“By coach to White Hall; in our way meeting Venner and Pritchard upon a sledge, who with two more Fifth Monarchy men were hanged to-day, and the two first drawn and quartered… Hence to my Lady, who told me how Mr. Hetley is dead of the small-pox going to Portsmouth. My Lady went forth to dinner to her father’s, and so I went to the Leg in King Street and had a rabbit for myself and my Will, and after dinner I sent him home and myself went to the Theatre, where I saw The Lost Lady, which do not please me much. Here I was troubled to be seen by four of our office clerks, which sat in the half-crown box and I in the 1s. 6d. From thence by link, and bought two mouse traps of Thomas Pepys, the Turner, and so went and drank a cup of ale with him, and so home and wrote by post to Portsmouth to my Lord and so to bed.”
For the uninitiated, Will is his clerk, and the “my Lord” and “my Lady” he refers to are the Earl and Countess of Sandwich. Pepys must have been keenly aware of keeping up appearances as he was miffed to be seen at the theatre in cheaper seats than his employees.
And obviously mice were a problem at home in Seething Lane! Writing his diary at night, he often ended with the phrase “and so to bed”, presumably accompanied by the scratching of mice.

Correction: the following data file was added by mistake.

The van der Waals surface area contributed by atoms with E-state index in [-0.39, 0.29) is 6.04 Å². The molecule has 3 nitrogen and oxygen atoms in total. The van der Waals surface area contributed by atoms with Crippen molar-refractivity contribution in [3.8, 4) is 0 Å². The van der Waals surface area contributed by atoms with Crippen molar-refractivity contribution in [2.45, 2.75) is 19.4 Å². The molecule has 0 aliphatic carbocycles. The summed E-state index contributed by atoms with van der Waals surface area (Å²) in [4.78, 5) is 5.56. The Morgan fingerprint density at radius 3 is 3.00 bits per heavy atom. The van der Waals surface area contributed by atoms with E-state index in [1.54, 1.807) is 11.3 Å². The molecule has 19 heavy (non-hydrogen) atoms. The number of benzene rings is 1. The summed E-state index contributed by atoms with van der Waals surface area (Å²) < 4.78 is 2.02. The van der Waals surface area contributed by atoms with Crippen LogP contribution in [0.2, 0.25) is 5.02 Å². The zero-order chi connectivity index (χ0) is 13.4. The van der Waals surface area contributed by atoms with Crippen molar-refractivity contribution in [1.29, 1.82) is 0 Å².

Fortunately for posterity, Pepys left his diary to Magdalene College, Cambridge, where he had been a scholar, and his whole library can be seen there too – some 3,000 books, still in the original shelves Pepys commissioned for the purpose. As a writer who buys far too many books, I was fascinated by Pepys’s book-buying habit, which is well-documented in his diary. However, I don’t think the shelves at Cambridge include this book:
“Thence away to the Strand, to my bookseller’s, and there staid an hour, and bought the idle, rogueish book, L’escholle des filles; which I have bought in plain binding, avoiding the buying of it better bound, because I resolve, as soon as I have read it, to burn it, that it may not stand in the list of books, nor among them, to disgrace them if it should be found.”
L’escholle des filles was, as you can imagine, one of the earliest works of erotic fiction.
A first glance at the diary has been known to put people off. It is vast, more than a million words, and populated by nearly 3000 different people. However, the advantage of a diary is that the entries are bite-sized. Do celebrate this remarkable document by picking a page at random and transport yourself back to another era. You can find the helpfully-annotated online version at Pepys Diary Online.
Deborah Swift is the author of a trilogy of novels, each featuring one of the women depicted in Pepys’s Diary. Pleasing Mr Pepys and A Plague on Mr Pepys are available now, and the third, Entertaining Mr Pepys, will be published on 12 September, 2019.
Read Jean Briggs’s review of Pleasing Mr Pepys.
Portrait of Samuel Pepys by John Hayls (1666): via Wikimedia
The first page of Pepys’s Diary: via Wikimedia
Charles II and James, Duke of York, on board HMS Triumph, with three Royal Yachts of Dover by Jacob Knyff: via Wikimedia
Incidents in the Rebellion of the Fifth Monarchy Men under Thomas Venner, and the Execution of their Leaders: via Wikimedia